Hogtown

Desdemona, on State Highway 16 in the southeastern corner of Eastland County, is one of the oldest extant Texas settlements west of the Brazos River. Sometime around 1857 a group of settlers built a family fort for protection from the Indians on land owned by C. C. Blair. In 1873 the oldest organization of any kind in Eastland County, the Rockdale Baptist Church, was built nearby. Two years later William and Ben Funderburg acquired the old Fort Blair land, and a town began to develop. By 1877 the town had a post office, and although it was officially named Desdemona for the daughter of the town justice of the peace, for many years it was known as Hogtown for its location on Hog Creek. Some early sources refer to it as Desdemonia or Desdimonia. The main sources of revenue in early Desdemona were trade and agriculture, primarily peanut farming. Economic discontent in the early twentieth century spurred the growth of socialism, but political competition never grew more violent than a yearly picnic and baseball game pitting Socialists against Democrats. By 1892 the town was reported to have a population of 100, and by 1904 it had grown to 340.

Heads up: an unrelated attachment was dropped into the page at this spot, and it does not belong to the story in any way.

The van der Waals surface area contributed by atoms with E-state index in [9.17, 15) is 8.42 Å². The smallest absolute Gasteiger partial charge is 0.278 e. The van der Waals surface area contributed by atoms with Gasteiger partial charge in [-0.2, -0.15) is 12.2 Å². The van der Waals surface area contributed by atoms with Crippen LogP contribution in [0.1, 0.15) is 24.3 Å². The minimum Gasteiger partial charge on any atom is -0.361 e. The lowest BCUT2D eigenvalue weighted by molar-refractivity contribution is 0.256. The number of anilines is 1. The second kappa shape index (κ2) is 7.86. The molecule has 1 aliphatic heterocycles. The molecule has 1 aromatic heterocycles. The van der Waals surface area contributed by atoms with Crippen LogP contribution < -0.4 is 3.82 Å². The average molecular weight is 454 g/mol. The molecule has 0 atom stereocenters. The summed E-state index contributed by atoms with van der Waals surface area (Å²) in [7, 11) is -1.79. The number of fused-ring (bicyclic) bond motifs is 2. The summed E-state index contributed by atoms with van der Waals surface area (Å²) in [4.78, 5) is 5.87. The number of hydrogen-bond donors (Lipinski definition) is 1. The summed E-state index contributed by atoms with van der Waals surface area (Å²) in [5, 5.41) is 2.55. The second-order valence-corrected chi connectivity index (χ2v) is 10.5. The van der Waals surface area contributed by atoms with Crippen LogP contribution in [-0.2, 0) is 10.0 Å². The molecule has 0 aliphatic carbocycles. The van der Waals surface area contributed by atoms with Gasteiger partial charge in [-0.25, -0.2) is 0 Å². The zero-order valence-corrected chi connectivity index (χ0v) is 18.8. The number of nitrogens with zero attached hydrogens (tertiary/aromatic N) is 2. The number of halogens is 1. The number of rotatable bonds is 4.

Adapted from the official Handbook of Texas, a state encyclopedia developed by the Texas State Historical Association (TSHA). It is an authoritative source of trusted historical records.

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Currently Exists

No

Place type

Hogtown is classified as a Town

Associated Names

  • (Desdemona)

Has Post Office

No

Is Incorporated

No

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